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WEDNESDAY, Oct. 19 (HealthDay News) -- Verbal and non-verbal intelligence in adolescence changes with corresponding structural and functional alterations in speech and motor-related regions of the brain, according to a letter published online Oct. 19 in Nature.
Sue Ramsden, from the University College London, and colleagues investigated whether longitudinal fluctuations in IQ are related to brain development. A total of 33 healthy and neurologically normal adolescent participants were included. Each participant underwent brain scans using magnetic resonance imaging at age 12 to 16 (time 1) and at age 15 to 20 (time 2). Verbal and non-verbal IQ was measured using the Wechsler Intelligence Scale for Children at time 1 and the Wechsler Adult Intelligence Scale at time 2.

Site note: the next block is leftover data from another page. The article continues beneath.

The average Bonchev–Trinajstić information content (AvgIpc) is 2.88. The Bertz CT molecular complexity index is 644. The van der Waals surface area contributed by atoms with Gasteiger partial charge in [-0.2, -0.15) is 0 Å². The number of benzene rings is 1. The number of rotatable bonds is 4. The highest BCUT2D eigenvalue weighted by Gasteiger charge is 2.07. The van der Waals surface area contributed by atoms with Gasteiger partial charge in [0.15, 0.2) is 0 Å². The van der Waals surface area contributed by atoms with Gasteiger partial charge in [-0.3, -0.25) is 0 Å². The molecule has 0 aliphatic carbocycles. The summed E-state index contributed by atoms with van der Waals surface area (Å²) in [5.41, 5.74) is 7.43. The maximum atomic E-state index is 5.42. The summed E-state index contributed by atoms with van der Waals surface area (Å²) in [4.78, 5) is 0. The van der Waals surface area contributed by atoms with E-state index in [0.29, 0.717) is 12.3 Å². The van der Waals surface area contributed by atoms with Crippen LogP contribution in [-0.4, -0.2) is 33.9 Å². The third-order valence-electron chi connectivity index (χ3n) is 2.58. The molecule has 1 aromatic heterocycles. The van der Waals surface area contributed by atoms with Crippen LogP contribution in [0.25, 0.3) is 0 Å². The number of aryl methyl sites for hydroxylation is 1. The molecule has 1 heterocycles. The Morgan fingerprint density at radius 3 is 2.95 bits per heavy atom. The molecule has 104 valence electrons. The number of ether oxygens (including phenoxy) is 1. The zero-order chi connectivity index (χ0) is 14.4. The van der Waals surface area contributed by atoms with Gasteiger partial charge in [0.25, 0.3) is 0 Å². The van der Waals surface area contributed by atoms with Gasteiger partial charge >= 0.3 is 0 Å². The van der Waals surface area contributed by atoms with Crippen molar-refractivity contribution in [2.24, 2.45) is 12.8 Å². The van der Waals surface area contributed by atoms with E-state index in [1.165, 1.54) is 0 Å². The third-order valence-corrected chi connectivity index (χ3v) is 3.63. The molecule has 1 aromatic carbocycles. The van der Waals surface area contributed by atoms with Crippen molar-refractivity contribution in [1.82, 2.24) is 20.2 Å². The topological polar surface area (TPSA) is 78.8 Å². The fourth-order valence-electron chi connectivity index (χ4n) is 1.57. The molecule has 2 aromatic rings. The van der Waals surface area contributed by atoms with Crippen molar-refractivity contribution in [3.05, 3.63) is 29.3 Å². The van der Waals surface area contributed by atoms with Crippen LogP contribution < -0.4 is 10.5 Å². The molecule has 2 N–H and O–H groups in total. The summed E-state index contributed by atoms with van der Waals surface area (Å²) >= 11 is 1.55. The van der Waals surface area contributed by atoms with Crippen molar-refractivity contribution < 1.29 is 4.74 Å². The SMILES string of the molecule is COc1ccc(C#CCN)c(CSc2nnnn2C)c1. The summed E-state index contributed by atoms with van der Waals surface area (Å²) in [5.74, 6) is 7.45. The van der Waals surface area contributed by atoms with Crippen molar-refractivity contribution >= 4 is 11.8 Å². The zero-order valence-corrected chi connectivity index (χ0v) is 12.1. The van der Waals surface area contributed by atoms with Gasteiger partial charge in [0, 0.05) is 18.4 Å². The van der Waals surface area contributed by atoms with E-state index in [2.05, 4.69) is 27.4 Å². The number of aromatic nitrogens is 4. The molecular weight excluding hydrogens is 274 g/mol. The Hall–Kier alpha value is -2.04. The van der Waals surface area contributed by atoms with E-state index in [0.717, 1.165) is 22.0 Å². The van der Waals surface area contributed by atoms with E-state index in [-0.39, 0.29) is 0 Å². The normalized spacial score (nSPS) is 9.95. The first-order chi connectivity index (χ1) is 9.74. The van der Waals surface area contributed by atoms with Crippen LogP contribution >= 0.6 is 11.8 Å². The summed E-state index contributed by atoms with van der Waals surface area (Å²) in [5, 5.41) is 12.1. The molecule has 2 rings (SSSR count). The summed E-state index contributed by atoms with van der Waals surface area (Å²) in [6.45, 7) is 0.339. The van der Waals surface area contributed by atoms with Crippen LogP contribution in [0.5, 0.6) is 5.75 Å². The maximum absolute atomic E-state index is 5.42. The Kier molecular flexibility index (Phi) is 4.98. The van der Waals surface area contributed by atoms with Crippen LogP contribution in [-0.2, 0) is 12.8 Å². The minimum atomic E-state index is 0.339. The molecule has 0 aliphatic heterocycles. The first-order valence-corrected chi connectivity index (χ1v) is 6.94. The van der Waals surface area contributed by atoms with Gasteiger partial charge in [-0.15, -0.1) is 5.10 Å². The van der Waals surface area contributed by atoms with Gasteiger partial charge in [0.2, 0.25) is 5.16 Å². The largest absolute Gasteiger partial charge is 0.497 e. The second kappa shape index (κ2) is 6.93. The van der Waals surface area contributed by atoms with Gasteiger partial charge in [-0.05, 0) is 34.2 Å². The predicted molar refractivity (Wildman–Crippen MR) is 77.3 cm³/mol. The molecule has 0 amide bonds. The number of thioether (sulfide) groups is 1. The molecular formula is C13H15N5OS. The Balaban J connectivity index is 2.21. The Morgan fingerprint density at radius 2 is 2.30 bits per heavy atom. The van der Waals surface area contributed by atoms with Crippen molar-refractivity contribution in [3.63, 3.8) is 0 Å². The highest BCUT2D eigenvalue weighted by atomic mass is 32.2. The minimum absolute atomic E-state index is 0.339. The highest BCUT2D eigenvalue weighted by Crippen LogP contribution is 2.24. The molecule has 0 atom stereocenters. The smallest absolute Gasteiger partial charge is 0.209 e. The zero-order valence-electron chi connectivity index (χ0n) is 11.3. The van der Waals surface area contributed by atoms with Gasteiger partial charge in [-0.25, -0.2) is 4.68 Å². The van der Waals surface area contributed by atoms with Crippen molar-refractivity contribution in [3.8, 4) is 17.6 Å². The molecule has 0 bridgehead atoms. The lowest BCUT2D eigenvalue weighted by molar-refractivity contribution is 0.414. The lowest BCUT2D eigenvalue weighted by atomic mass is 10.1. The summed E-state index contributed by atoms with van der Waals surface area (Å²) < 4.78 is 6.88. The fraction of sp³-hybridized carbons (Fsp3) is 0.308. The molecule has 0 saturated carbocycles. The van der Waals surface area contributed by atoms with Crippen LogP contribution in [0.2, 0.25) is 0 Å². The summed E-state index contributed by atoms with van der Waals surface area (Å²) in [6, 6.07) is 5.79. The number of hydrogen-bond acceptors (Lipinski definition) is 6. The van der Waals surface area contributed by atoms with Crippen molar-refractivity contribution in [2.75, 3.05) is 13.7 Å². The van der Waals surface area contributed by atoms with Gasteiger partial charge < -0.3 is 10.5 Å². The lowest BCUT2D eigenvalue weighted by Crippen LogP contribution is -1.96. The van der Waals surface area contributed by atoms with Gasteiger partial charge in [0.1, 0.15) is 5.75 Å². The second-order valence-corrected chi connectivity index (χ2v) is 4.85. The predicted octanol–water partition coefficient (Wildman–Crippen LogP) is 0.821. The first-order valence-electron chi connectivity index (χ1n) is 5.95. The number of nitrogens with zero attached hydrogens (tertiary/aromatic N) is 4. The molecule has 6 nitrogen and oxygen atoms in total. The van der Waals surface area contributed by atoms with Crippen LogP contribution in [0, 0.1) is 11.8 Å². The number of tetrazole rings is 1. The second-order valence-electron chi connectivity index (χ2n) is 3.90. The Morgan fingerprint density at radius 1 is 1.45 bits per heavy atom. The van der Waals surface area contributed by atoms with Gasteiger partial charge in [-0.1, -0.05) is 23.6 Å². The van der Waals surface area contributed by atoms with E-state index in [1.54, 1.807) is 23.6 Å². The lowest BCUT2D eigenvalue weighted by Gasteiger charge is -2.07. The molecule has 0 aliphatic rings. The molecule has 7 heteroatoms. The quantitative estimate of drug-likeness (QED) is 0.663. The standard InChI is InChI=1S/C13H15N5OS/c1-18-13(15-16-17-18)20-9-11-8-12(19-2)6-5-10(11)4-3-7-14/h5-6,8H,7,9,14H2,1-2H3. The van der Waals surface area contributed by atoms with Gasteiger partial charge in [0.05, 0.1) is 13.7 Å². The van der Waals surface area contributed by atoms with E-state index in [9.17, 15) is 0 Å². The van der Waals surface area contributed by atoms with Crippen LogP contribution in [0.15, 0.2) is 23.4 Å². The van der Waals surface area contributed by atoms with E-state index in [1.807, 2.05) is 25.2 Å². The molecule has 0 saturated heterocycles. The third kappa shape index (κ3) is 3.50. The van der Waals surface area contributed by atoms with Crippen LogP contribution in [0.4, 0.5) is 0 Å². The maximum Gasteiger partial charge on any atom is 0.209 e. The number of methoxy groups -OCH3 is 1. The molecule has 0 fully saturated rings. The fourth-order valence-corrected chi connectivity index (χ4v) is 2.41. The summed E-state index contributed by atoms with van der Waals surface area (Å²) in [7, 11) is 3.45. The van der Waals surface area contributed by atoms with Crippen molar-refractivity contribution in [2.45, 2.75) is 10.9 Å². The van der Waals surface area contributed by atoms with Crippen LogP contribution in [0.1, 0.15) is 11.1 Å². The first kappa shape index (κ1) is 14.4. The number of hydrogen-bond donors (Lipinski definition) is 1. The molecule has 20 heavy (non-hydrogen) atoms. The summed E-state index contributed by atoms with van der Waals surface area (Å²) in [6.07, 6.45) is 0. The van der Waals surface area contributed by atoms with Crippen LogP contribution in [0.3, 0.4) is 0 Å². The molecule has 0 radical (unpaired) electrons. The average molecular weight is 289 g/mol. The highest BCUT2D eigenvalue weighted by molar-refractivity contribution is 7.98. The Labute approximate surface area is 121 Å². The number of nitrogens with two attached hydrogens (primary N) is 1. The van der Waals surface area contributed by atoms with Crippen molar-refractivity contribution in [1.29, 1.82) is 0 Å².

The investigators found that changes in verbal IQ correlated with alterations in gray matter in an area activated by speech. Non-verbal IQ changed with gray matter in an area activated by finger movements. Use of longitudinal assessments of the same individuals allowed for adjustment for confounding variations in brain structure.
"Our findings demonstrate considerable effects of brain plasticity in our sample during the teenage years, over and above normal development," the authors write.
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